# How this function works?

While reading Hacking: The Art of Exploitation (a wonderful book!), I came across this function:

``````void binary_print(unsigned int value) {
unsigned int shift = 256*256*256; // Start with a shift for the highest byte.
unsigned int byte, byte_iterator, bit_iterator;

for(byte_iterator=0; byte_iterator < 4; byte_iterator++) {
byte = (value & mask) / shift; // Isolate each byte.
printf(" ");
for(bit_iterator=0; bit_iterator < 8; bit_iterator++) { // Print the byte's bits.
if(byte & 0x80) // If the highest bit in the byte isn't 0,
printf("1");       // print a 1.
else
printf("0");       // Otherwise, print a 0.
byte *= 2;         // Move all the bits to the left by 1.
}
mask /= 256;       // Move the bits in mask right by 8.
shift /= 256;      // Move the bits in shift right by 8.
}
}
``````

Here's a input-output table for the function:

``````= = = = = = = = = = = = = = = = = = = = = =
INPUT : OUTPUT
= = = = = = = = = = = = = = = = = = = = = =
0     : 00000000 00000000 00000000 00000000
2     : 00000000 00000000 00000000 00000010
1     : 00000000 00000000 00000000 00000001
1024  : 00000000 00000000 00000100 00000000
512   : 00000000 00000000 00000010 00000000
64    : 00000000 00000000 00000000 01000000
= = = = = = = = = = = = = = = = = = = = = =
``````

By this I know that binary_print() converts decimal to binary.

But I don't understand how exactly the function finds the right answer. Specifically:

• What is mask? How did the author arrive at the value 0xff000000? (0xff000000 seems to close in towards 2^32, the maximum value of int in the system)
• What is shift? Why initialize it to 256^3? (To me, seems like it has something to do with the place weights in hexadecimal)
• What actually happens in these lines:
• byte = (value & mask)/shift
• byte & 0x80

In short, I would like to understand the method binary_print() uses to do the conversion.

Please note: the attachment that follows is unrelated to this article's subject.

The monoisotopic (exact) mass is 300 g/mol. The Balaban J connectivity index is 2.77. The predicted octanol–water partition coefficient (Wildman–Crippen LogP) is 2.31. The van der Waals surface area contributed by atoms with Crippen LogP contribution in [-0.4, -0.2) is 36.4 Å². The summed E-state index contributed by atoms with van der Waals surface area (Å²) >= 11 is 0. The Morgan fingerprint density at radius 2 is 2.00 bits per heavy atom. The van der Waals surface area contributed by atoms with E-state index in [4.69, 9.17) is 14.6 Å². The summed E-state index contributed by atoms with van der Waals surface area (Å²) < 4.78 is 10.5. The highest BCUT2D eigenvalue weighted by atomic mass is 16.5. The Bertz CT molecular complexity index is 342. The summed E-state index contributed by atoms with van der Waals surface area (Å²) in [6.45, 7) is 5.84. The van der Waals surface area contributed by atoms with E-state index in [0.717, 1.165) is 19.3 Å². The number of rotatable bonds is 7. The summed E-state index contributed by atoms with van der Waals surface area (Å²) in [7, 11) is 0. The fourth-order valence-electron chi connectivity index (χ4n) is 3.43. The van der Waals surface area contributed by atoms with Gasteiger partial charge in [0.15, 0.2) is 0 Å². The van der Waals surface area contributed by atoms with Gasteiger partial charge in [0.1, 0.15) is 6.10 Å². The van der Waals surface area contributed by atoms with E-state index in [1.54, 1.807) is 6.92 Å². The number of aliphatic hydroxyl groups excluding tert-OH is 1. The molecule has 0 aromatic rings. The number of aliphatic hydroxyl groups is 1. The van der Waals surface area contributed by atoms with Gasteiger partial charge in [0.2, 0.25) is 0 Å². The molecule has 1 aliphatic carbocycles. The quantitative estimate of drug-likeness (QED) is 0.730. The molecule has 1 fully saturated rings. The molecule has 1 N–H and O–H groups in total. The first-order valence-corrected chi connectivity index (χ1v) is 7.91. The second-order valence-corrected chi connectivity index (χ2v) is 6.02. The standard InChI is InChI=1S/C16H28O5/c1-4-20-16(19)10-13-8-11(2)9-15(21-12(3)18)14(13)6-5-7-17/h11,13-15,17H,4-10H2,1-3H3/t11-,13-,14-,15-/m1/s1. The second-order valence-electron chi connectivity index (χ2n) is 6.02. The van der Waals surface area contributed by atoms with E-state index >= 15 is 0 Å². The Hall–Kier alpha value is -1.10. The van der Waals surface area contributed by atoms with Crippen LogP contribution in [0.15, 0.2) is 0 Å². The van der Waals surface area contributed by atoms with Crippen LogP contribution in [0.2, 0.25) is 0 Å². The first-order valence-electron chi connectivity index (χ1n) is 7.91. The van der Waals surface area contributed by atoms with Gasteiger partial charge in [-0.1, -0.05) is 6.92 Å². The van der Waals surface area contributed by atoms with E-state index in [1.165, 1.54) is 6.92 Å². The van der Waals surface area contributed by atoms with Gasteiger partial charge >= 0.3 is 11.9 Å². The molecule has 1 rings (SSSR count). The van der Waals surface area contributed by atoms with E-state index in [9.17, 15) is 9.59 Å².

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See MSDN: C Bitwise Operators, and Bitwise Shift Operators And Wikipedia: Counting in binary :) –  parrowdice Nov 21 '13 at 6:01
Is there any @e-satis in the C world too:) ?(stackoverflow.com/users/9951/e-satis). For an example, this question needs an answer like the answer on python yield keyword - stackoverflow.com/questions/231767/… –  Yavar Nov 21 '13 at 6:21

As a bit `mask` (on 32 bits machines) `0xff000000` has all 1 bits for the highest byte. And `shift` is initialized to `0x1000000` (i.e. 256*256*256).

`byte = (value & mask)/shift` is using bit-and to extract the bits of the mask then shifting them to get a value between 0 and 0xff (fitting in an 8 bit byte).

Notice that for `unsigned` numbers `mask /= 256` is the same as `mask = mask >> 8` (and the compiler generally optimizes the first to the second).

The best way to understand exactly what is happening could be to compile your code with all warnings and debugging info (e.g. `gcc -Wall -g`) and to use the debugger (`gdb`) to run your program step by step and display relevant state.

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This is more of a comment than an answer. I haven't seen the book in question, so I have no idea what that code excerpt is supposed to demonstrate, but it's a highly over-elaborated way of producing the desired output.

Here's a simpler one:

``````void binary_print(unsigned value) {
for (unsigned mask = 0x80000000;  // High order bit
mask;                        // While we have a bit
mask >>= 1) {                // Shift right to next bit position
if (value & mask) putchar('1'); // Bit is set: print a 1
else              putchar('0'); // Bit is not set: print a 0
if (mask & 0x01010100) putchar(' '); // A space if we just did the
// low order bit of some byte
}
}
``````

Aside from the hack in the last line, which is not too bizarre, I hope, I think the logic should be pretty simple for anyone familiar with bit operations.printf is overkill

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